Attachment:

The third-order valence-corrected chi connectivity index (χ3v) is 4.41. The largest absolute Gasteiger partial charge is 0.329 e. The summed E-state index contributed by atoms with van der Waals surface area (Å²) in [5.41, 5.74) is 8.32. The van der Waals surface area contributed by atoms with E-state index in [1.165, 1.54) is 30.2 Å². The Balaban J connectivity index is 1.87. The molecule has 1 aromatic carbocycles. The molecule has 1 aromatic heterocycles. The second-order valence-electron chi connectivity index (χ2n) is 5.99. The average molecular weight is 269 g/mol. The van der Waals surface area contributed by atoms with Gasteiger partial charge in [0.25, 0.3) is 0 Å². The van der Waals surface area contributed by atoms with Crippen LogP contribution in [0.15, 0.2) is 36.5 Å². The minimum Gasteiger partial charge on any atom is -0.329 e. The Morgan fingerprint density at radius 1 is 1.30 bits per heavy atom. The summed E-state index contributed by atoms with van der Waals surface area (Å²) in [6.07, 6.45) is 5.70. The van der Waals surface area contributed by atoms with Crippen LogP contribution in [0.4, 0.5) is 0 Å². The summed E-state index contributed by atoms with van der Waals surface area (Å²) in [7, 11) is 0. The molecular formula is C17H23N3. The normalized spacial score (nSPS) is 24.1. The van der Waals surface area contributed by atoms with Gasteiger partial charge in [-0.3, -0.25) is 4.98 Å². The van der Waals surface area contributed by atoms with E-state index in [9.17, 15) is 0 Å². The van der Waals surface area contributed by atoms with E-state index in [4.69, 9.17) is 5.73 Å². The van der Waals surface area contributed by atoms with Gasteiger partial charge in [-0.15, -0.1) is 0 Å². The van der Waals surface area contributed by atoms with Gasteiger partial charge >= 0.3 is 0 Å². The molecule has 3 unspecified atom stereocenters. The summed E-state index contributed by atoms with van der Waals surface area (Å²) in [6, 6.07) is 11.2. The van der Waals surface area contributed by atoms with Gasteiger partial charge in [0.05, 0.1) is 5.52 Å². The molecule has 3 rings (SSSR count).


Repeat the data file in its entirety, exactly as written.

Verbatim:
The third-order valence-corrected chi connectivity index (χ3v) is 4.41. The largest absolute Gasteiger partial charge is 0.329 e. The summed E-state index contributed by atoms with van der Waals surface area (Å²) in [5.41, 5.74) is 8.32. The van der Waals surface area contributed by atoms with E-state index in [1.165, 1.54) is 30.2 Å². The Balaban J connectivity index is 1.87. The molecule has 1 aromatic carbocycles. The molecule has 1 aromatic heterocycles. The second-order valence-electron chi connectivity index (χ2n) is 5.99. The average molecular weight is 269 g/mol. The van der Waals surface area contributed by atoms with Gasteiger partial charge in [0.25, 0.3) is 0 Å². The van der Waals surface area contributed by atoms with Crippen LogP contribution in [0.15, 0.2) is 36.5 Å². The minimum Gasteiger partial charge on any atom is -0.329 e. The Morgan fingerprint density at radius 1 is 1.30 bits per heavy atom. The summed E-state index contributed by atoms with van der Waals surface area (Å²) in [6.07, 6.45) is 5.70. The van der Waals surface area contributed by atoms with Crippen LogP contribution in [0.4, 0.5) is 0 Å². The summed E-state index contributed by atoms with van der Waals surface area (Å²) in [7, 11) is 0. The molecular formula is C17H23N3. The normalized spacial score (nSPS) is 24.1. The van der Waals surface area contributed by atoms with Gasteiger partial charge in [-0.3, -0.25) is 4.98 Å². The van der Waals surface area contributed by atoms with E-state index in [9.17, 15) is 0 Å². The van der Waals surface area contributed by atoms with E-state index in [4.69, 9.17) is 5.73 Å². The van der Waals surface area contributed by atoms with Gasteiger partial charge in [-0.15, -0.1) is 0 Å². The van der Waals surface area contributed by atoms with Gasteiger partial charge >= 0.3 is 0 Å². The molecule has 3 unspecified atom stereocenters. The summed E-state index contributed by atoms with van der Waals surface area (Å²) in [6, 6.07) is 11.2. The van der Waals surface area contributed by atoms with Gasteiger partial charge in [0.05, 0.1) is 5.52 Å². The molecule has 3 rings (SSSR count).